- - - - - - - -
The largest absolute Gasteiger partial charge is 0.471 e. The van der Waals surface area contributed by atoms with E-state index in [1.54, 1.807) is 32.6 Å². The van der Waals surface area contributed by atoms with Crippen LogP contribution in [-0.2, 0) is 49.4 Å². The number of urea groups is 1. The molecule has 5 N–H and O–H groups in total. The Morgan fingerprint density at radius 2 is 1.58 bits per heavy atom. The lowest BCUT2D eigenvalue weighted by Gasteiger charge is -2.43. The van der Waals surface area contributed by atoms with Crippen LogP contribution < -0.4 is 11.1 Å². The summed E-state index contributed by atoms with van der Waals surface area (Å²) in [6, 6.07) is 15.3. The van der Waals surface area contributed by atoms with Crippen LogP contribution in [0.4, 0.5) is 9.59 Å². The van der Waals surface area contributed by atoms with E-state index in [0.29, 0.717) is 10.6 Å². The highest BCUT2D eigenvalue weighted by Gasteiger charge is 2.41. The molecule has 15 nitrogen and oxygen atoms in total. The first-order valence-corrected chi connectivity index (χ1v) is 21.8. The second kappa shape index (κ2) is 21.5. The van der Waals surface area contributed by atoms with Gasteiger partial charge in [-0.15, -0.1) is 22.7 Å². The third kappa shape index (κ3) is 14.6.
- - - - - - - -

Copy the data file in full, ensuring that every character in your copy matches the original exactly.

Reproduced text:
The largest absolute Gasteiger partial charge is 0.471 e. The van der Waals surface area contributed by atoms with E-state index in [1.54, 1.807) is 32.6 Å². The van der Waals surface area contributed by atoms with Crippen LogP contribution in [-0.2, 0) is 49.4 Å². The number of urea groups is 1. The molecule has 5 N–H and O–H groups in total. The Morgan fingerprint density at radius 2 is 1.58 bits per heavy atom. The lowest BCUT2D eigenvalue weighted by Gasteiger charge is -2.43. The van der Waals surface area contributed by atoms with Crippen LogP contribution < -0.4 is 11.1 Å². The summed E-state index contributed by atoms with van der Waals surface area (Å²) in [6, 6.07) is 15.3. The van der Waals surface area contributed by atoms with Crippen LogP contribution in [0.4, 0.5) is 9.59 Å². The van der Waals surface area contributed by atoms with E-state index in [0.29, 0.717) is 10.6 Å². The highest BCUT2D eigenvalue weighted by Gasteiger charge is 2.41. The molecule has 15 nitrogen and oxygen atoms in total. The first-order valence-corrected chi connectivity index (χ1v) is 21.8. The second kappa shape index (κ2) is 21.5. The van der Waals surface area contributed by atoms with Gasteiger partial charge in [-0.15, -0.1) is 22.7 Å². The third kappa shape index (κ3) is 14.6.